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In research on skilled performance, emphasis has traditionally been placed on the movement from actively controlled performance to automatic performance as experience increases. Expert performance theory proposes that superior performance is marked by the acquisition of cognitive structures that operate independently of generalized abilities but are not automatic. The current study instructed a group of undergraduate students under goal-recursive strategy and control conditions with the goal of modifying the mechanisms mediating performance. Training effects were observed among difficult problems on a transfer task. Differing correlation coefficient trends between performance and general fluid abilities were found; although these coefficient differences were not found to reach traditional significance levels. Verbal reports showed individual differences in strategy use predicting performance within groups, but no main effect of group assignment on strategy use indicating that individuals did not utilize their training in the strategy trained condition. Conclusions and future directions are discussed.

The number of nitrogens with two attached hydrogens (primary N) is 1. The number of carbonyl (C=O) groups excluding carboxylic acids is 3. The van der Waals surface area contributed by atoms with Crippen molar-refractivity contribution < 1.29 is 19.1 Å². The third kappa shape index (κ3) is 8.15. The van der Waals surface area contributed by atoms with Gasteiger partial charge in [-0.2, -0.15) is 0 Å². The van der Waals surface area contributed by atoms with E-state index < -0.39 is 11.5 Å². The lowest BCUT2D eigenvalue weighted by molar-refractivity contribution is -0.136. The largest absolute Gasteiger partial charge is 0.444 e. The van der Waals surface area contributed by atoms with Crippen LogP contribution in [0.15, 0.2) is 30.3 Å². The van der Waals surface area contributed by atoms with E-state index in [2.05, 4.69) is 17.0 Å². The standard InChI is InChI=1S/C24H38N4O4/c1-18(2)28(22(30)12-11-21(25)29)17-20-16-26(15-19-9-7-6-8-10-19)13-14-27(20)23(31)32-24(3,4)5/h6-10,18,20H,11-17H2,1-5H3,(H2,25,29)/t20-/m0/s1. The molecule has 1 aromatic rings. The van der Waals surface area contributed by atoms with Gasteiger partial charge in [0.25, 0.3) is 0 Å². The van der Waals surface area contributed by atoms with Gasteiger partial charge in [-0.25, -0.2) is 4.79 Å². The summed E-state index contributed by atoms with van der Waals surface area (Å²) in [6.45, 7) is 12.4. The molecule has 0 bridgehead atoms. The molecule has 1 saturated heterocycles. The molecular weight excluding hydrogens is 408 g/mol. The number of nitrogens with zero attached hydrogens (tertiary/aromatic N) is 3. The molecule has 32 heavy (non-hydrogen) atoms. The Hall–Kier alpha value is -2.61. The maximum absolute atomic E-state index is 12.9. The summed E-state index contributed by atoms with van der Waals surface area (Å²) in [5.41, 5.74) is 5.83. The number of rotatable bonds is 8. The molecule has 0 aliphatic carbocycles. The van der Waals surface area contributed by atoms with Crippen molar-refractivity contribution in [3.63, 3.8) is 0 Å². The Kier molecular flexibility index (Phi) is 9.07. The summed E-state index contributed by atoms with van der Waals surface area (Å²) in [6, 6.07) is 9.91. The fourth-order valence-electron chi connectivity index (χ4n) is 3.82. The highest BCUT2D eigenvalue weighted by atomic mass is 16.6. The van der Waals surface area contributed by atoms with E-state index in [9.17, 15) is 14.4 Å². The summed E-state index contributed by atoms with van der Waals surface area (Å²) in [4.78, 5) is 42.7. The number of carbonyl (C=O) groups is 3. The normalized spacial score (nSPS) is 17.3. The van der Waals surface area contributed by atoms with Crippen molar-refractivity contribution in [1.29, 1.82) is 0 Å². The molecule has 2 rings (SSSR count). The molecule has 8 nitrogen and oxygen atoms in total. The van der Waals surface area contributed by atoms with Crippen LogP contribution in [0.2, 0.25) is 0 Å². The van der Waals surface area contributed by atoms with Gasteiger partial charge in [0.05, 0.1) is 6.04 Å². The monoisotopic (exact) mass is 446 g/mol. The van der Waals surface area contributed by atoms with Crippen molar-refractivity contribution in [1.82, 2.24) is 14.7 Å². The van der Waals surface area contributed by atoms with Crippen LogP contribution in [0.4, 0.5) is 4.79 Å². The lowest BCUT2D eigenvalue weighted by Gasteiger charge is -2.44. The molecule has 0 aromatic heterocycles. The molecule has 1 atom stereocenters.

Intelligence, Problem Solving, Raven, Tower of Hanoi
Date of Defense
July 12, 2010.
A Thesis submitted to the Department of Psychology in partial fulfillment of the requirements for the degree of Master of Science.
Includes bibliographical references.
K. Anders Ericsson, Professor Directing Thesis; Walter Boot, Committee Member; Edward Bernat, Committee Member.
Florida State University
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